Opportunities Gained Oh So Briefly and Lost. Recognizing the Impermanence of our Fleeting Emotions.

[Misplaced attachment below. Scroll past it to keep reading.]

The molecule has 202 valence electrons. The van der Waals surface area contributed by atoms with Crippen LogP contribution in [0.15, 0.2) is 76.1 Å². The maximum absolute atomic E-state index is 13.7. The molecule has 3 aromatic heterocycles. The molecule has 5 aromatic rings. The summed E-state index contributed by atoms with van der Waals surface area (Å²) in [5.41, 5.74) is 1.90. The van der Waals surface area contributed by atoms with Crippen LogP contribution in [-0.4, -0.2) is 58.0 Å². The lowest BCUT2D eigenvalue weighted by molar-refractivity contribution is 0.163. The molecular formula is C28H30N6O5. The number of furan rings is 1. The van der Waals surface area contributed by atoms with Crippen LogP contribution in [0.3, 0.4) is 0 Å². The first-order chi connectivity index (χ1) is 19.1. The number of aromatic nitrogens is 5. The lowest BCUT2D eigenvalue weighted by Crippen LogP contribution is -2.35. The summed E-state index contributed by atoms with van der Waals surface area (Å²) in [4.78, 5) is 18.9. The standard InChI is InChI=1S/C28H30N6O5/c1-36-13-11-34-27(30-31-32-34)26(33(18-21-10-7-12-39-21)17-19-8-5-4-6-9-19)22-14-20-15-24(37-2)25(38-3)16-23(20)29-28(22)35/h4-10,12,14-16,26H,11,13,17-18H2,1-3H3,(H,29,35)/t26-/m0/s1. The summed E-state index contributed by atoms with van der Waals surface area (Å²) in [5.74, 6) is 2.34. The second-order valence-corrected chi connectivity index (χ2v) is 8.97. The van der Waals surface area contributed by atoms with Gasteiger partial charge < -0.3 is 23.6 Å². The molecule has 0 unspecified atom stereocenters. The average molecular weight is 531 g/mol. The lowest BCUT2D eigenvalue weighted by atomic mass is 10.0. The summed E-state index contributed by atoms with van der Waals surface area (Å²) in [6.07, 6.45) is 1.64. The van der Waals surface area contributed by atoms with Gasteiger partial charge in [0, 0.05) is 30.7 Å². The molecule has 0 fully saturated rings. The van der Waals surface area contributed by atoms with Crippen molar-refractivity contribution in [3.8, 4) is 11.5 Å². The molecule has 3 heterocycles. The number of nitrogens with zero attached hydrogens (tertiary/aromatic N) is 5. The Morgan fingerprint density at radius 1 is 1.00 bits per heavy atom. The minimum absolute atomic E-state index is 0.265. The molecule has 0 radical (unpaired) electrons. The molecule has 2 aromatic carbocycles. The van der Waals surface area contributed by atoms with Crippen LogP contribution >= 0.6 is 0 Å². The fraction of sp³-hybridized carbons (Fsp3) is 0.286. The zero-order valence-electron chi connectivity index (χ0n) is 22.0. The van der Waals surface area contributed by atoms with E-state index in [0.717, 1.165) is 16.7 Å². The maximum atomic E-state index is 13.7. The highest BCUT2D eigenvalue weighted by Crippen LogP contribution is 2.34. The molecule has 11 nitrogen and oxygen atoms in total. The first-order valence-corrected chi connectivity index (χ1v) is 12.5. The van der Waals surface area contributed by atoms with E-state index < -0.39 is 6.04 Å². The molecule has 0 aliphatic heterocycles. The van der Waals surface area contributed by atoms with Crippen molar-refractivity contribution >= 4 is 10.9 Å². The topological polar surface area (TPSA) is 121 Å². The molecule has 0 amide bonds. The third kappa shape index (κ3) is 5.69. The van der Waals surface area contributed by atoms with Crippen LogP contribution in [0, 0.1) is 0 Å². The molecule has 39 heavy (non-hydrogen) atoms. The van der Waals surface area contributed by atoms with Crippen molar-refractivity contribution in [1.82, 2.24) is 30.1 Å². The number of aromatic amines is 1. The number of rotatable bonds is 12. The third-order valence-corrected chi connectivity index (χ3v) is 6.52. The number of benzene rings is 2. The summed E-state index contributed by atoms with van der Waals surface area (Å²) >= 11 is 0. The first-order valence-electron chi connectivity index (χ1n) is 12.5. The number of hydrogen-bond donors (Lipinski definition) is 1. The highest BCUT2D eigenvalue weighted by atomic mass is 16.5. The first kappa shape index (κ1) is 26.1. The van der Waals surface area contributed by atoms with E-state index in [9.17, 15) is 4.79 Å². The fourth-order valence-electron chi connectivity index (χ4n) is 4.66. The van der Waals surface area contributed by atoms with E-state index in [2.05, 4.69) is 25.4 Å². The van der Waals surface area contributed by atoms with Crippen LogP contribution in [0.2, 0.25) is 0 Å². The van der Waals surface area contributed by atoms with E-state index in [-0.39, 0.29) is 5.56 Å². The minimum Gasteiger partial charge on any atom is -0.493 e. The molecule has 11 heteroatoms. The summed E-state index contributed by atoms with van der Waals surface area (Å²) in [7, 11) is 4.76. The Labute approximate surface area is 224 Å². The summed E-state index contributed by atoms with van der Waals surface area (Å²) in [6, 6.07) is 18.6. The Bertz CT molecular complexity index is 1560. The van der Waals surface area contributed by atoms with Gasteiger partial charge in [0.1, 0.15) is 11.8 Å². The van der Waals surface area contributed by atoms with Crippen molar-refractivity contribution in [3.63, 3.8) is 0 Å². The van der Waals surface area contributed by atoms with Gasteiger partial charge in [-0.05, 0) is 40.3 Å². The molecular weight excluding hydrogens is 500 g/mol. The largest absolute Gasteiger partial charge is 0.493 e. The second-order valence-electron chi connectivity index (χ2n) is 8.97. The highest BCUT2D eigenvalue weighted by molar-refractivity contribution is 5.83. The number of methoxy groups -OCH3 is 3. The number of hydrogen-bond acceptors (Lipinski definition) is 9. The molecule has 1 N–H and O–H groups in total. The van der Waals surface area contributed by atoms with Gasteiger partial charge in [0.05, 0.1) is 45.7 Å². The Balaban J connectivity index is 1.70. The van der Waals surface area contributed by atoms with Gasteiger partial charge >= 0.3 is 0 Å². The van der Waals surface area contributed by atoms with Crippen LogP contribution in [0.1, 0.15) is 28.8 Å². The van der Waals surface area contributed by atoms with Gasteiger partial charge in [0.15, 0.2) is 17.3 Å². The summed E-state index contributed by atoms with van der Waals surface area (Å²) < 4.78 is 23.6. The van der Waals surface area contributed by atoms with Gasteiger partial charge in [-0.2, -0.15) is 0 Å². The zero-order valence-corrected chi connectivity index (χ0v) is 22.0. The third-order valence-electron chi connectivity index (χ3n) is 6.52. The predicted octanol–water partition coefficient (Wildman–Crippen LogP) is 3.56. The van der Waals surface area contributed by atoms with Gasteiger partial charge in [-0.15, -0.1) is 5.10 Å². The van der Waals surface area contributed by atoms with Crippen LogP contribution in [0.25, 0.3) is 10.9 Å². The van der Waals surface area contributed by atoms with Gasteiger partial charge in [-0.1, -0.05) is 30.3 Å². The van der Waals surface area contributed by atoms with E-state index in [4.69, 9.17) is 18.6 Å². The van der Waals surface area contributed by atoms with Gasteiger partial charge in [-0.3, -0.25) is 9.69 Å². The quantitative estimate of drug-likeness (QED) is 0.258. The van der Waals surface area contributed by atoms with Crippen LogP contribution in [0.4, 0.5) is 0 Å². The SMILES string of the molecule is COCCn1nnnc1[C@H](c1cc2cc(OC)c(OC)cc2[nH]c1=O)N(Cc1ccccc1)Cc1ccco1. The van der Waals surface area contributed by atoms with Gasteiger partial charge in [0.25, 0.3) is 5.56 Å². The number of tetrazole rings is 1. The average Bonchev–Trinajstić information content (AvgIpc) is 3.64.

My husband and I watched with fascination a couple of weeks ago the incredible rise and fall of Milo Yiannopoulos. If you were reading the news a few weeks ago, he's the sensationalist ultra-conservative writer/speaker who was supposed to speak at UC Berkeley only to be cancelled due to a peaceful protest by UC Berkeley students being disrupted by a few anarchists. It all created a hoopla (rightfully so) about free speech and open communication on campuses across the US, but took an ugly turn by our current president when he threatened to pull federal funding to the University. The result is that Mr. Yiannopoulos, who was hardly a household name before the controversy, catapulted to fame. Within days, he was getting major press and as a result, major speaking engagements. With fame (or a controversial figure) comes lots of people digging into the past. It's the nature of our current (and damaging) 24 hour news cycle. Within what may have been as little as 48 hours, Mr. Yiannopoulos' reputation came tumbling down from revelations of past controversial remarks. It was an amazingly quick rise and fall and it made my husband and I talk of what he must have been feeling throughout this brief, but highly emotional time. From what must have been an ultimate high of becoming so famous and sought out to everything crashing down, to what must have been an ultimate emotional low in his life (he lost his speaking engagements, his book deal AND his job within 24 hours).